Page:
Media Links talks tech with IP, 4K, 12G SDI, 12-bit sampling, HDR and more
Where would the sports broadcasting industry be without the ability today to transport content all over the world, in real time? Media Links is a company that has helped to build some of the world’s largest video and media transport networks, including major installations in the US, Europe, Japan, and Australia. For example, Media Links is providing the core media networking technology for Telstra’s next generation digital video network (DVN2) for broadcasting. IP-based technology from Media Links has been the backbone of football World Cups, winter and summer Olympic events, and many other high profile global sporting events since 2002, allowing broadcasters to transport signals to destinations around the globe. Here we chat to Mark Podesla, senior manager for product management and marketing at Media Links, about the technical side of what this company provides, and how it is helping the industry.
Media Links has provided IP video transport solutions to the broadcast TV industry for more than a decade. What do you mean when you talk about providing a “soft-step SDI-to-IP migration”?
A number of newer SDI to IP transport solutions require large scale expenditures in terms of core IP routers and switches, orchestration and management platforms, and edge feeder equipment. To tackle this problem, Media Links takes a scalable hardware and software approach, allowing users to incrementally migrate a portion of the local area network (LAN) or wide area network (WAN) network at a time, helping them to control costs, move at their own pace, and gain valuable experience along the way.
Customers have been very comfortable with SDI operations and performance characteristics for a long time; we don’t want to install systems that disrupt familiar usage patterns. Instead, we keep IP mostly under the covers. We use it to replicate the SDI-like properties and workflows that our customers already know.
How does a pure IP 4K studio solution compare to a baseband SDI 4K solution? What are the operational differences? What about cost differences?
Both solutions may meet the same short term SDI switching goals but the baseband approach is tactical and users may find themselves ‘boxed-in’ with baseband SDI 4K routers. In studio or control room applications, the per-port cost of a baseband solution may be lower, but flexibility, end to end signal control, and workflow improvements are diminished or lost.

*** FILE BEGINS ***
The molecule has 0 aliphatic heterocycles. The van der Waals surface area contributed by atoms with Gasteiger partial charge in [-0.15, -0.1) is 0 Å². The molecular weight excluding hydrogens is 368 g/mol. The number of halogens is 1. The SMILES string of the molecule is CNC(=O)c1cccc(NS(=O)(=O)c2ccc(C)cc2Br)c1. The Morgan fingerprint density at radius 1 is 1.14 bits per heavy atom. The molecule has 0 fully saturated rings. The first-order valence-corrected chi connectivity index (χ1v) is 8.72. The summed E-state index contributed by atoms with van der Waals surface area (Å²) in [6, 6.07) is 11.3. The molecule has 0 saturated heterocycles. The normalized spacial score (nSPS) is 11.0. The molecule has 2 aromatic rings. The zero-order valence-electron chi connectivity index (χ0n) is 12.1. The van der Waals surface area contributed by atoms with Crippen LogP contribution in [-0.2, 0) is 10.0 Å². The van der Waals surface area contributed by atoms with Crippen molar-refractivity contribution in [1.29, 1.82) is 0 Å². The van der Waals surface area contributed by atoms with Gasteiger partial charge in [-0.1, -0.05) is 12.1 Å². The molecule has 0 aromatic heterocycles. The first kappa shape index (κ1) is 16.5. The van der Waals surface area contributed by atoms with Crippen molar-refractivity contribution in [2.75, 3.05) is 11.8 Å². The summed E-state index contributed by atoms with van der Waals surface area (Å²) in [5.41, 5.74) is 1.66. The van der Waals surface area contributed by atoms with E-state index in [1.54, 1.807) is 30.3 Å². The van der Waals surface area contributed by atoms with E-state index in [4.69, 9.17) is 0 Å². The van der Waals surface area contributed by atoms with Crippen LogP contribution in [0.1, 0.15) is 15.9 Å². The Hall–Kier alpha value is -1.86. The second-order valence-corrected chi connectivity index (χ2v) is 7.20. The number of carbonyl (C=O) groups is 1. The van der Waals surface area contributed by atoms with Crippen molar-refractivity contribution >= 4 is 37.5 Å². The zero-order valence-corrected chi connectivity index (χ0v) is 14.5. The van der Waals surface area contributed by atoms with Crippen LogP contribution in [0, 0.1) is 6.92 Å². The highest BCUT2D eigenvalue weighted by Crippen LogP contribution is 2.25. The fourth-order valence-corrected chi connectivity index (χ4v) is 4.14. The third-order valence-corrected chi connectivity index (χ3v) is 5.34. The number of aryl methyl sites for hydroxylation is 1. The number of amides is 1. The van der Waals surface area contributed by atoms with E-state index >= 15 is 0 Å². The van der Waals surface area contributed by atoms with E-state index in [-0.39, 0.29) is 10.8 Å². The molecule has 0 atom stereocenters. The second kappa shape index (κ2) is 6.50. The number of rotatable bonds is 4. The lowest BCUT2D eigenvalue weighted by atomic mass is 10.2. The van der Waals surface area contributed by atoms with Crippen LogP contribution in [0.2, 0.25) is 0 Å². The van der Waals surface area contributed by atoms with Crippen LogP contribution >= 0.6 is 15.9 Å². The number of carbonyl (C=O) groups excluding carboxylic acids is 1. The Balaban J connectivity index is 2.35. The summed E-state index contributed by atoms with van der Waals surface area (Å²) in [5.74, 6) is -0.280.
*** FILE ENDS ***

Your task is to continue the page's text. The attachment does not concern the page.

Customers also need to deploy and manage separate IP networks to handle their increasing remote production and data flows, a costly and cumbersome proposition. SMPTE 2110 leverages IP and goes way beyond basic switching to give customers an architected framework that allows them to switch, mix, edit, record, and store anywhere in the network.
This just isn’t possible with baseband SDI 4K solutions. Two or more years down the road, IP switching will win out big-time cost wise, because it is far more flexible, scalable, and extensible, thereby protecting the customer’s investment. As network operators and managers get comfortable with IP switching technology, ongoing OPEX costs also trend lower.
What technical and business factors are driving customers towards higher capacity switches? How does IP switching affect or improve workflows?
With the rapid increase in 4K UHD, 12G SDI, 12-bit sampling, and HDR video feeds, signal bandwidth is increasing quite sharply. Prior generation 10Gb Ethernet switches just don’t handle this type of traffic very well on a per port, trunk, or switch fabric basis and customers don’t necessarily want to use heavier compression to make it all fit.
Remote production and data feeds are also on the rise, further contributing to switch load. To meet service level agreement and redundancy goals, hitless protection and zero packet loss has become mandatory for most feeds, but this effectively doubles bandwidth consumption. Newer 40G and 100G IP switches are far better suited to these higher bandwidths feeds, aggregating signals to 100G core trunks for more efficient and non-blocking workflows.
Aren’t all COTS switches essentially the same? How important is a non-blocking architecture?
Some vendors would like customers to believe that all COTS switches are all the same but our experience does not bear this out. In terms of latency, jitter, QoS guarantees, per port queue shaping, traffic prioritisation, multicast capabilities, and rapid switching, video and media traffic is far more demanding than data traffic and must be handled differently. Within a switch, the choice of embedded LSI switch controller logic used to manage shared memory pools plays a major role in the proper non-blocking treatment of media traffic. Some LSI switch controllers do not allow full bandwidth on every port to every other port. Ingress virtual local area network (VLAN) translation and ‘match and forward’ flow management are also two important switch requirements.